Blogging as Self-Promotion

Is Blogging Devaluing the ‘typed’ word? Part III

Self Promotion

The question now becomes, does blogging have an effect on one’s chances of becoming published and therefore, increase writer’s monetary wealth in this way? It is at this point that the argument becomes more fluid and simple ‘yes’ or ‘no’ answers really won’t suffice.

Both Luke O’ Neil[1] & Melissa Foster[2] have praised blogging as a method of promotion for writers as have all but one of the writers that I surveyed[3]. Therefore, it can be asserted that blogging isn’t devaluing the written word in this sense. By contrast, it is instead giving value to it as a promotional tool for writers. Nevertheless, it is far too simplistic to simply state that blogging does add value and publication potential to one’s work. However, there are other factors at play, naturally, that need to be looked into deeper for a balanced analysis to be achieved.

For example, Melissa & Luke both gave a rather cautionary seal of approval – as it were – to blogging as a means of self-promotion. Melissa suggested that a writer needs to avoid their blog simply being a thinly veiled ‘‘Buy My Book’’ and instead advocates the need for a personal response to the themes explored in one’s book. Therefore, in order to constructively use one’s blog as a method of self-exposure, it is necessary for it to exist in and of itself and not merely to serve the purpose of promotion. This sentiment was shared by survey participants who stated that though they used their blog for self-promotion it was through – for lack of a better word – indirect means. They used their blogs to promote various causes, to explore themes similar to those explored in their works, or to reach new audiences that were outside their writing’s expected realm. Therefore, it would seem that in order for blogging to produce a ‘value’, it needs to give the reader something original and new in itself. It’s a place where writers can ‘showcase’ their ability.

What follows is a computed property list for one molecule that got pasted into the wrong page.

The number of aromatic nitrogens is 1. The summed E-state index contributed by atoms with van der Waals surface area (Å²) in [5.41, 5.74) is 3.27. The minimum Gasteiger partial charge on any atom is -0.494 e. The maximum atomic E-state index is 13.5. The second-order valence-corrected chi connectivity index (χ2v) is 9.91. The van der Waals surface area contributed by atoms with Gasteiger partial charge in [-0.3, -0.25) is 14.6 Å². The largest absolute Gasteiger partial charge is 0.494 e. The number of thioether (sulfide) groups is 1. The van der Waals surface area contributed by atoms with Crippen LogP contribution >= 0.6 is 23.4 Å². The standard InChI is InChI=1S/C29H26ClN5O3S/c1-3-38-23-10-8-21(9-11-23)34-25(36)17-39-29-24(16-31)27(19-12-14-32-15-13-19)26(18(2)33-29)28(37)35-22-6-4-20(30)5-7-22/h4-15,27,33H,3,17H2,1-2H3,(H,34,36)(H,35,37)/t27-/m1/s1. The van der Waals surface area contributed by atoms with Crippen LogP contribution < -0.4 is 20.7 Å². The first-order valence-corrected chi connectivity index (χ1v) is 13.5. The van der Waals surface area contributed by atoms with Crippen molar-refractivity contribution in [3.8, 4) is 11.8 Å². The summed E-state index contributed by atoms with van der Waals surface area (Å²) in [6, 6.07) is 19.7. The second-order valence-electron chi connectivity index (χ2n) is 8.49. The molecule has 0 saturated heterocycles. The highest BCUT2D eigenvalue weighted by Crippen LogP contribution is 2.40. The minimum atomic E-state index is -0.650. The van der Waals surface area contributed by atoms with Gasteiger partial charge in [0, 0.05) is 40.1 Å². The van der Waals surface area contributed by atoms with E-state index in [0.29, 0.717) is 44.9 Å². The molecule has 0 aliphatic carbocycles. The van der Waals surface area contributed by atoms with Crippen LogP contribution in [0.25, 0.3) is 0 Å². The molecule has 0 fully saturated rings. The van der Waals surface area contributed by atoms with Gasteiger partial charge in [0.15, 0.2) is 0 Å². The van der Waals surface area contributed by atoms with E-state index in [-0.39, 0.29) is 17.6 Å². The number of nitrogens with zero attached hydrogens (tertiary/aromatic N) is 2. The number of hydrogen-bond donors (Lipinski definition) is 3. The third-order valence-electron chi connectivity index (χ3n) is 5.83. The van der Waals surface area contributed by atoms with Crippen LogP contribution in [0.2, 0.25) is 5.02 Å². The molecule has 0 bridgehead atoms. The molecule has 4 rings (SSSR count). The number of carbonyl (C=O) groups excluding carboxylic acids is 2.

However, naturally, this can also have a negative outcome just as easily (or perhaps easier) than a positive one. Luke warns, ‘don’t promote crap. Getting something bad you’ve written noticed by an editor can be just as bad for your career as getting something well done can be good.’  Therefore, from a monetary perspective, a writer’s chances of getting published are dependent on the quality of what they produce. This would seem like a natural progression and one of the main advantages for worthy writers getting their work noticed.

It would seem that blogging, in this sense, doesn’t devalue an author’s work and instead has the effect of making the evolution of an author’s commercial potential and ability more transparent for the reader. It can be argued that blogging is changing the face of how writer’s work is being noticed. However, it is not devaluing it – if the author’s work is to a high quality anyway.

The question now becomes, does blogging have an effect on one’s chances of becoming published and therefore, increase writer’s monetary wealth in this way? It is at this point that the argument becomes more fluid and simple ‘yes’ or ‘no’ answers really won’t suffice.